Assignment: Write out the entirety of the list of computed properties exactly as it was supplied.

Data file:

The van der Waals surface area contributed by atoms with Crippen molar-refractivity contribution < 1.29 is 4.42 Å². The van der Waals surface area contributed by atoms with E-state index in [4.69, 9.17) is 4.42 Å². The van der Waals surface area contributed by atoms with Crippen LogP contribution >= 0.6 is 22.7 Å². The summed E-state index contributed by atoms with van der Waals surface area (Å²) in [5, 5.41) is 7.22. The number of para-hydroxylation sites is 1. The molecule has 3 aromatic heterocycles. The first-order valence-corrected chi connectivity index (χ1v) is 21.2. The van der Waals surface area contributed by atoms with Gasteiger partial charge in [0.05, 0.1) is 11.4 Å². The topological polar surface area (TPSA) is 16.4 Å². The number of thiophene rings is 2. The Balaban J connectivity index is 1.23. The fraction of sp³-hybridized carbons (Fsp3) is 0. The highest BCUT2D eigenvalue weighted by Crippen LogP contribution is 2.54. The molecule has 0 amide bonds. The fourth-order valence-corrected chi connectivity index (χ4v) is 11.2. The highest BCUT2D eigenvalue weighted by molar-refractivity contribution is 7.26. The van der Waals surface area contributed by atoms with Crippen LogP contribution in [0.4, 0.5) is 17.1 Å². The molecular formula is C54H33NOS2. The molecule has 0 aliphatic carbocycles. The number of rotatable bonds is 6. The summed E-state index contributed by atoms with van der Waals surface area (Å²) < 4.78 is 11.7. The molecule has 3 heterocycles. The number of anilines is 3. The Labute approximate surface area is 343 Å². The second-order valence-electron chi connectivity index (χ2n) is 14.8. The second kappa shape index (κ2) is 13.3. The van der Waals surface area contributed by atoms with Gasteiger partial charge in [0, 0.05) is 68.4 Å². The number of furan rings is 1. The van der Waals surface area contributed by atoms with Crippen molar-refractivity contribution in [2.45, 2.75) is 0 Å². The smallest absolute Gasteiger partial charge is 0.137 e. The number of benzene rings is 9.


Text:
The van der Waals surface area contributed by atoms with Crippen molar-refractivity contribution < 1.29 is 4.42 Å². The van der Waals surface area contributed by atoms with E-state index in [4.69, 9.17) is 4.42 Å². The van der Waals surface area contributed by atoms with Crippen LogP contribution >= 0.6 is 22.7 Å². The summed E-state index contributed by atoms with van der Waals surface area (Å²) in [5, 5.41) is 7.22. The number of para-hydroxylation sites is 1. The molecule has 3 aromatic heterocycles. The first-order valence-corrected chi connectivity index (χ1v) is 21.2. The van der Waals surface area contributed by atoms with Gasteiger partial charge in [0.05, 0.1) is 11.4 Å². The topological polar surface area (TPSA) is 16.4 Å². The number of thiophene rings is 2. The Balaban J connectivity index is 1.23. The fraction of sp³-hybridized carbons (Fsp3) is 0. The highest BCUT2D eigenvalue weighted by Crippen LogP contribution is 2.54. The molecule has 0 amide bonds. The fourth-order valence-corrected chi connectivity index (χ4v) is 11.2. The highest BCUT2D eigenvalue weighted by molar-refractivity contribution is 7.26. The van der Waals surface area contributed by atoms with Crippen LogP contribution in [0.4, 0.5) is 17.1 Å². The molecular formula is C54H33NOS2. The molecule has 0 aliphatic carbocycles. The number of rotatable bonds is 6. The summed E-state index contributed by atoms with van der Waals surface area (Å²) < 4.78 is 11.7. The molecule has 3 heterocycles. The number of anilines is 3. The Labute approximate surface area is 343 Å². The second-order valence-electron chi connectivity index (χ2n) is 14.8. The second kappa shape index (κ2) is 13.3. The van der Waals surface area contributed by atoms with Gasteiger partial charge in [0, 0.05) is 68.4 Å². The number of furan rings is 1. The van der Waals surface area contributed by atoms with Crippen molar-refractivity contribution in [2.45, 2.75) is 0 Å². The smallest absolute Gasteiger partial charge is 0.137 e. The number of benzene rings is 9.